But I have to say, firmly, that the ball is entirely in your court. Peter Hain couldn't get such a commitment from Alistair Darling ... but you are in government with the Tories, and I'd like to see you and your colleagues put pressure on them to make that commitment.

You are wrong to say It has "no relevance" because the principle is important. It is better to say what Gerry Holtham himself said: commit to it now, because it will not cost anything (financially or politically) to make that commitment at a time when public spending is not rising.

Too long for one comment, to be continued ...

MH said...

Comment continued ...

Barnett Consequentials are (in relative terms) minor adjustments in the levels of public spending. The big decisions about public spending are made every three years in Comprehensive Spending Reviews. These CSRs set "baselines" and the Barnett Consequentials reflect changes from that baseline. Those baselines do more or less follow what we more losely call "the Barnett Formula", but the key words are "more or less". For example, there was quite some debate in 2007 (Betsan Powys' post is a good starting point) about the baselines for Wales and Scotland, particularly because they reflected an underspend by the English NHS. My own view was that Wales didn't suffer very badly, but that Scotland did loose out and—because they are in part political decisions rather than determined by a transparent, independently calculated formula—this reflected the desire by the Labour government in Westminster to put its own squeeze on the SNP government in Scotland in a way that it didn't do in Wales because Labour were one of the parties of government. Not enough to be blatant, but within what could be explained as a reasonable margin of error.

So although the CSR will, insofar as it concerns devolved expenditure, broadly follow "the Barnett Formula" there is a fair deal of "wriggle-room" in baselines. The £300m we are currently losing is a relatively small sum in a block grant of £15bn or so. That is why the problem can be addressed in the CSR that will be announced in October this year. You and I know that all departments and devolved administrations are hard at work making their case for as much money as they can get (or as small a reduction, in current circumstances) therefore now is the time for the £300m shortfall to be acknowledged and addressed. I think all parties in Wales should be united in forcing the Westminster government to acknowledge the problem, and people like you have a particular role to play in that process because your colleagues are actually part of that government.

But, instead of that, there appears to be no sense of urgency about it from you and the Tories at all. You are using the need to find a long term solution as an excuse not to deal with the immediate crisis. There is no excuse not to put in the floor and adjust the baseline as part of the CSR in October.

We need to be aware that the 10-14 years was a figure given to change the current arrangements in favour of not only a a new needs-based formula but also a mechanism by which a proportion of the newly calculated block grant could be replaced by retention of taxes (and setting their rates) by the devolved administrations. If I might say it, you don't seem to have appreciated the difference between that and the way we can make the immediate fixes that Wales needs now.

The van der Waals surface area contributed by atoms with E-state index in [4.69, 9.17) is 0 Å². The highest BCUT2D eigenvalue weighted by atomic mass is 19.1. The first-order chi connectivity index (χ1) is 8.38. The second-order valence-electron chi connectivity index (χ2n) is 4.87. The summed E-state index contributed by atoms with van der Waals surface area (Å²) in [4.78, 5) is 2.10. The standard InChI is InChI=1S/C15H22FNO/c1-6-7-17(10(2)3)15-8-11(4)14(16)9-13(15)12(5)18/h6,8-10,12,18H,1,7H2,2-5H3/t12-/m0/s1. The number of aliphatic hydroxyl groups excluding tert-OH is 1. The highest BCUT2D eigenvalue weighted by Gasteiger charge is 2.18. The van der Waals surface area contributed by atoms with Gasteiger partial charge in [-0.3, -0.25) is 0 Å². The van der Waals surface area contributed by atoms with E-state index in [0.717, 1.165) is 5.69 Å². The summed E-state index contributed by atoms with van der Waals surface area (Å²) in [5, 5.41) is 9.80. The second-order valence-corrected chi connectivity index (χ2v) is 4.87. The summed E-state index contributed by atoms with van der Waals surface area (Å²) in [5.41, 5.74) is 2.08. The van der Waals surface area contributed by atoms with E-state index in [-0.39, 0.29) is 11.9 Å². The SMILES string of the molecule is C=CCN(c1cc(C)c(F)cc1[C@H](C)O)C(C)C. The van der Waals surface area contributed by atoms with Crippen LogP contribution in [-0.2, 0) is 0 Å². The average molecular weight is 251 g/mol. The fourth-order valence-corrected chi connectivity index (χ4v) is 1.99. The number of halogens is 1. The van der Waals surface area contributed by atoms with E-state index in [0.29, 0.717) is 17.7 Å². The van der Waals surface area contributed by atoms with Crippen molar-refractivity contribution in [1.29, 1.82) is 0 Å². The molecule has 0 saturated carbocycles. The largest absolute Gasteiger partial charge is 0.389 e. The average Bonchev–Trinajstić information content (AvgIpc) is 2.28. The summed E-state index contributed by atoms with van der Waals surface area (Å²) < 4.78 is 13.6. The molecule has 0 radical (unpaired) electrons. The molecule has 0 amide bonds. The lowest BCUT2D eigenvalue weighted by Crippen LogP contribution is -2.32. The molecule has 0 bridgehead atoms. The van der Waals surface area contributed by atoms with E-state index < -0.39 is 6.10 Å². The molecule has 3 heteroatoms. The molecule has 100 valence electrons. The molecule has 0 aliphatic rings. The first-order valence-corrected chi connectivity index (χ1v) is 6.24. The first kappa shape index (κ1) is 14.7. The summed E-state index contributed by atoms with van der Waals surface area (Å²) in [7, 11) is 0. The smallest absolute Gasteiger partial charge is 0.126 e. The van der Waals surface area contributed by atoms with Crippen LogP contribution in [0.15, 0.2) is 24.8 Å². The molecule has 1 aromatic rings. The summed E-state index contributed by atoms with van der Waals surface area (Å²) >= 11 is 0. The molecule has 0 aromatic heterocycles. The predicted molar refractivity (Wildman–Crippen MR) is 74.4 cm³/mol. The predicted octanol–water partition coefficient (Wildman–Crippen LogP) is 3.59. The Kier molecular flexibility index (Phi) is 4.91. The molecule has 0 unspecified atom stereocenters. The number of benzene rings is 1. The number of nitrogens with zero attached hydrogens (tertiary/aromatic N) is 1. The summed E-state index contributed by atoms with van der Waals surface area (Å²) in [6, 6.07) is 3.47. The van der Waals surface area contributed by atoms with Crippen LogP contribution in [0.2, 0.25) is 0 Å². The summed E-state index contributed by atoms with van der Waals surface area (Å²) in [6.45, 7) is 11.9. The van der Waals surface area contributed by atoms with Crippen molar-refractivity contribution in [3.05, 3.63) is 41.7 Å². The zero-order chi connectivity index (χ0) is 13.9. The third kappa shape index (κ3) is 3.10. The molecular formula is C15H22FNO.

Peter Black said...

Actually, I was there when Gerry Holtham referred to the 10 to 14 year period and he was talking only about the creation of a new needs-based formula and not the fiscal issues which you refer to.

MH said...

I'm sure you were there, Peter, but that doesn't mean you understood what Gerry Holtham was saying. What he said was that it could take maybe ten or fifteen years because of the transitional arrangements that might be necessary, particularly because Scotland would loose out under a needs based formula. If you still need convincing, he said it again in the interview I included in this post in July.

Any major change needs to be phased in gradually. Wales' £300m shortfall is a relatively small sum. Scotland's overpayment is closer to £4bn. It would be unreasonable to cut that in one go without transitional arrangements. But do the maths: if it takes 14 years to reduce a £4bn overpayment, that works out at roughly £285bn a year. In other words, even if it did take 14 years to make the total adjustment for Scotland it would take only a year to make the adjustment for Wales.

It may have escaped you, Peter, but any transitional timetable can only come into effect after a new formula has been agreed. He was not talking about how long it would take to work out the formula. He and his colleagues have already worked it out. The Treasury can either take it as it stands or tweak it a bit. But there is absolutely nothing to stop them doing it right now ...

... or rather, nothing to stop you doing it right now, since your party is part of the governing coalition in Westminster. You are clinging to a misunderstanding as an excuse for doing nothing. While you continue to do that, Wales will continue to lose out.

I'd expect you and your Welsh LibDem colleagues in Westminster (as well as the Welsh Tories, of course) to be making these points very forcibly, so that the adjustments I spoke about can be included in October's CSR. You have a very limited window of opportunity. Take it now, or Wales will have to wait three years before the next CSR.